At the Panzi Hospital, the help he and his team give women doesn’t end with surgery or medical help. They have a five-pronged approach to helping women regain a sense of dignity and power over their lives. The five areas are medical care, psychological treatment, economic support, and guidance including job training, advice on how to reintegrate into their communities, and aid to pursue justice in court.

The knowledge about the impact of sexual violence beyond just the physical is important.

“When we are treating women, it’s not just to treat their bodies. You must understand also what happened. And most of the time, what happened is someone just denied their humanity. So you need to give them back this humanity, and if you succeed, there is a sense of hope, because they can believe in themselves,” he said.

His perspective on rape victims is far more progressive than some justice systems, including here in the US where we have seen news reports of rapists escaping harsh punishment or any at all, and instead the blame being placed on the victim for her clothing, state of inebriation or other ridiculous excuses.

“When someone rapes a woman, it’s just to refuse her humanity. It’s just to say, ‘You are nothing. I can do what I want on your body. Your body doesn’t belong to you. I can take it. I can use it.’ When it happens, many times women will ask, ‘Why me? Why did this happen to me?’ And, you know, [the reaction in] our society is always to say, ‘Oh, it was her fault. Why was she there? What was she doing?’ People are trying to get different reasons to explain why women are raped. But there is no reason. It’s not women’s fault,” said Dr. Mukwege.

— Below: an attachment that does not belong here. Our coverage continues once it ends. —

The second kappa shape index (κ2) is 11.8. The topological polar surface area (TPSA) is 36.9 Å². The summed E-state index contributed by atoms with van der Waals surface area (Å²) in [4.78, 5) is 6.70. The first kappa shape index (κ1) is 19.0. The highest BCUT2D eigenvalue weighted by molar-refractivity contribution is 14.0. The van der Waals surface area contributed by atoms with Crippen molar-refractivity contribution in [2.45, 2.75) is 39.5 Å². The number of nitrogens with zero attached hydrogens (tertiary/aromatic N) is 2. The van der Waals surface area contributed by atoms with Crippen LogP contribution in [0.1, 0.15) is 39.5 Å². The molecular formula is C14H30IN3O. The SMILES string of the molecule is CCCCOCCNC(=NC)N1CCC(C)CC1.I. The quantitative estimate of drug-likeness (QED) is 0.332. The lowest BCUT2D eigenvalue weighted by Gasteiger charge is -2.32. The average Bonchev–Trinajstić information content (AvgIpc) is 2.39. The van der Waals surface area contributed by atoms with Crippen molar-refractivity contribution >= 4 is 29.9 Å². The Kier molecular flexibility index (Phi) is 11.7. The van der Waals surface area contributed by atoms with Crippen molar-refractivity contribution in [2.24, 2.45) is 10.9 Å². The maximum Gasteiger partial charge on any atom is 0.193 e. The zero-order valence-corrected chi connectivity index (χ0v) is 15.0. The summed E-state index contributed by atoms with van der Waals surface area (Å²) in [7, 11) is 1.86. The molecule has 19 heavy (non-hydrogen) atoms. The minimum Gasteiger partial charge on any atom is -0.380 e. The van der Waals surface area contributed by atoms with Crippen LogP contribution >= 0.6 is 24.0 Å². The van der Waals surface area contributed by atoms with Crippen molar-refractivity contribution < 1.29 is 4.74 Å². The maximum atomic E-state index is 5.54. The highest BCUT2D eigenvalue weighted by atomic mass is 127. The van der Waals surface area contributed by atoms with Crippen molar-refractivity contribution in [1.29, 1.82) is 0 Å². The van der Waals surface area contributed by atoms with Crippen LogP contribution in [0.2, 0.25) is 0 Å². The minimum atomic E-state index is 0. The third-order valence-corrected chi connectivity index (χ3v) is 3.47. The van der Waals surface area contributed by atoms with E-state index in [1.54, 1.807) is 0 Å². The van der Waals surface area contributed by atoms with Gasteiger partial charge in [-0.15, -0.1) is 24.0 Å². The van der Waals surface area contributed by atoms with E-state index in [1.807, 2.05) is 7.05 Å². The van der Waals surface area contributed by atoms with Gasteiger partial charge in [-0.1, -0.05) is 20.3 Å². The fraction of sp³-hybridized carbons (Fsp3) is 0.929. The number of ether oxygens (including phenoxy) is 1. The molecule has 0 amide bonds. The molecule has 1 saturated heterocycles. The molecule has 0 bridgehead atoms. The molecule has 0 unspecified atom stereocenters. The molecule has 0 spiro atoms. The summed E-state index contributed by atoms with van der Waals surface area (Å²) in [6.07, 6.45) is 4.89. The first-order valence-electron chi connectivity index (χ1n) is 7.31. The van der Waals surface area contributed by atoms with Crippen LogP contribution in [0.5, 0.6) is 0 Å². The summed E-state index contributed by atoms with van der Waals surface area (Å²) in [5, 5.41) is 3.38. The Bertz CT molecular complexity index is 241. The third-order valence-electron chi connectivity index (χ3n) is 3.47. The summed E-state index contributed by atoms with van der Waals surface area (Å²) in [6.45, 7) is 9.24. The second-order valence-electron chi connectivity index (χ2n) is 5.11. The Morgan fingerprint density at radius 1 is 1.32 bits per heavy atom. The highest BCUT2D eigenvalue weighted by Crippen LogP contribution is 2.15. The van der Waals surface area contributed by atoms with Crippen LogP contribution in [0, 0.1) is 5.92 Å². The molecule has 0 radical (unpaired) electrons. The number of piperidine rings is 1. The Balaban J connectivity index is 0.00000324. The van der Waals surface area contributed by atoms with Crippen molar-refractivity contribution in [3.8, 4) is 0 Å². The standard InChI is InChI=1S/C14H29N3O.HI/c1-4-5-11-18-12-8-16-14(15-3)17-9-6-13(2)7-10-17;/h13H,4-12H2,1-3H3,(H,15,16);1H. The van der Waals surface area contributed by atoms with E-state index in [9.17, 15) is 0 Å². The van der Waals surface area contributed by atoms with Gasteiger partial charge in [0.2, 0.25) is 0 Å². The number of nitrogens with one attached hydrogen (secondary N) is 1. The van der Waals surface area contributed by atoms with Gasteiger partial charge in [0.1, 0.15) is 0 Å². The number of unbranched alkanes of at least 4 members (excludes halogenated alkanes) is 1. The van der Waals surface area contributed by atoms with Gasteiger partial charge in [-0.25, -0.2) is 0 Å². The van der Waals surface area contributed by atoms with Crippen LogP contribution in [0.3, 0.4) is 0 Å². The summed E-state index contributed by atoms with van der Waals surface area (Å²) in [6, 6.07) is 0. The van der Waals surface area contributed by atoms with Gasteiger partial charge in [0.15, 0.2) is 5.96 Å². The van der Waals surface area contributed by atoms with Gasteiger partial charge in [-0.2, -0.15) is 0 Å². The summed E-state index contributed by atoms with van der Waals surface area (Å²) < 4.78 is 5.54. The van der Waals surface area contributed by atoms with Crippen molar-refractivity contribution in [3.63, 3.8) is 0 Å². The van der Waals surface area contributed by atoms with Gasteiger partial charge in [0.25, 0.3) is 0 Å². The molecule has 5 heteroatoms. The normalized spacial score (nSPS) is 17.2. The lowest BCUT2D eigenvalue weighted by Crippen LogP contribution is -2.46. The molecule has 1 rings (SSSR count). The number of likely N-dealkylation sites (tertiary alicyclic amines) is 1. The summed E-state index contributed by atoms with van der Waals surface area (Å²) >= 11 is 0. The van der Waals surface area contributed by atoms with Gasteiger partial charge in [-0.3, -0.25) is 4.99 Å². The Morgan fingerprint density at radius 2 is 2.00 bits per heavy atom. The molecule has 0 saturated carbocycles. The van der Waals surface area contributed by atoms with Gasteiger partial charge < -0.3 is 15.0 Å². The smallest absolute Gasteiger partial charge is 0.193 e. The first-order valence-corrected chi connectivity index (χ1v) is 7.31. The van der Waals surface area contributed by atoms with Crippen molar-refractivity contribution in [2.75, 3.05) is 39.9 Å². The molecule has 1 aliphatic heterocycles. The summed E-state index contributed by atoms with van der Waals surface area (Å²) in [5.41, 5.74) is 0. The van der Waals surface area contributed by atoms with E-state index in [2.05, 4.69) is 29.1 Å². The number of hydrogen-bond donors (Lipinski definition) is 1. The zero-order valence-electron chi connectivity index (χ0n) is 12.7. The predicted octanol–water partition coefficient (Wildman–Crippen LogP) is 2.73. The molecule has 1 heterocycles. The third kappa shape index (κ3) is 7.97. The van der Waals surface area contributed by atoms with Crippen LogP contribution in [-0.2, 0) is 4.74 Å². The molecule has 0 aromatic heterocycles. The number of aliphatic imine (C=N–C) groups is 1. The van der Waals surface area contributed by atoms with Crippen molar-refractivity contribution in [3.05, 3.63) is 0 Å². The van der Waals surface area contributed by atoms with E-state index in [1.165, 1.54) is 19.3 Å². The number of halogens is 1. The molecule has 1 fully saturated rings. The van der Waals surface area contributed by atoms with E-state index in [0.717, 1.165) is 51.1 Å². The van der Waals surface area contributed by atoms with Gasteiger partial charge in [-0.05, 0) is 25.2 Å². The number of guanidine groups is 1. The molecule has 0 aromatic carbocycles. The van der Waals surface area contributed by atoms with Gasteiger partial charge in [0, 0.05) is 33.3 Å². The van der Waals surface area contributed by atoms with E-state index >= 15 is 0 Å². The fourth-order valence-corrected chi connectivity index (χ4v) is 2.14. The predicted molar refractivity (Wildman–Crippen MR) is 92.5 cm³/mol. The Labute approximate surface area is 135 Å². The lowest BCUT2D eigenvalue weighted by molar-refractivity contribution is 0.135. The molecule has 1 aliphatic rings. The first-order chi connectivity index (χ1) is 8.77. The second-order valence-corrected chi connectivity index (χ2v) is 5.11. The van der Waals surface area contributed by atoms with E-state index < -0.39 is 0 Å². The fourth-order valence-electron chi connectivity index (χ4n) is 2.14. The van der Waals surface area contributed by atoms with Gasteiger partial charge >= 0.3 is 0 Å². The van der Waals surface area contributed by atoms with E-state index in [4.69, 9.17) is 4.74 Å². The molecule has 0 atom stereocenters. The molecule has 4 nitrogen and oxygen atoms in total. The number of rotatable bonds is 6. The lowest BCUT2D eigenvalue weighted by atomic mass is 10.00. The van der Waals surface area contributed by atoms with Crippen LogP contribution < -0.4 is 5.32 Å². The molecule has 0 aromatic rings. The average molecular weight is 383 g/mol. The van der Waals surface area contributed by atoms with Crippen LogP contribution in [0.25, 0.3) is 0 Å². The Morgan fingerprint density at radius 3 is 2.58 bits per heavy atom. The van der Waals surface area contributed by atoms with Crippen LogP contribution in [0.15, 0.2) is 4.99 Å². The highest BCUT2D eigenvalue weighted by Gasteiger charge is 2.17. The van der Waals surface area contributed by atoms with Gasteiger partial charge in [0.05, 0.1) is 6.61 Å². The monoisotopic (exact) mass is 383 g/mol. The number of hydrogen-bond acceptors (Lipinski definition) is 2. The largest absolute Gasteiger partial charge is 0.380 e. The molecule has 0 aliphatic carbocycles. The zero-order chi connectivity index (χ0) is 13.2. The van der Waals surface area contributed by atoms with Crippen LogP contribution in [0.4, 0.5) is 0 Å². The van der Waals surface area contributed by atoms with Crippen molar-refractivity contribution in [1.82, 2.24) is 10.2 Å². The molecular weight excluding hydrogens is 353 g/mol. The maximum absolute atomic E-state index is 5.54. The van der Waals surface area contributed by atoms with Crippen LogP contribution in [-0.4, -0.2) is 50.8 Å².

He recalled the story of a 16 year-old girl he operated on for fistula who he saw regain her confidence in something so small as the desire to wear makeup and consider herself beautiful. He talks about the significance of this once very quiet, scared girl who found a sense of power in embracing her own beauty again.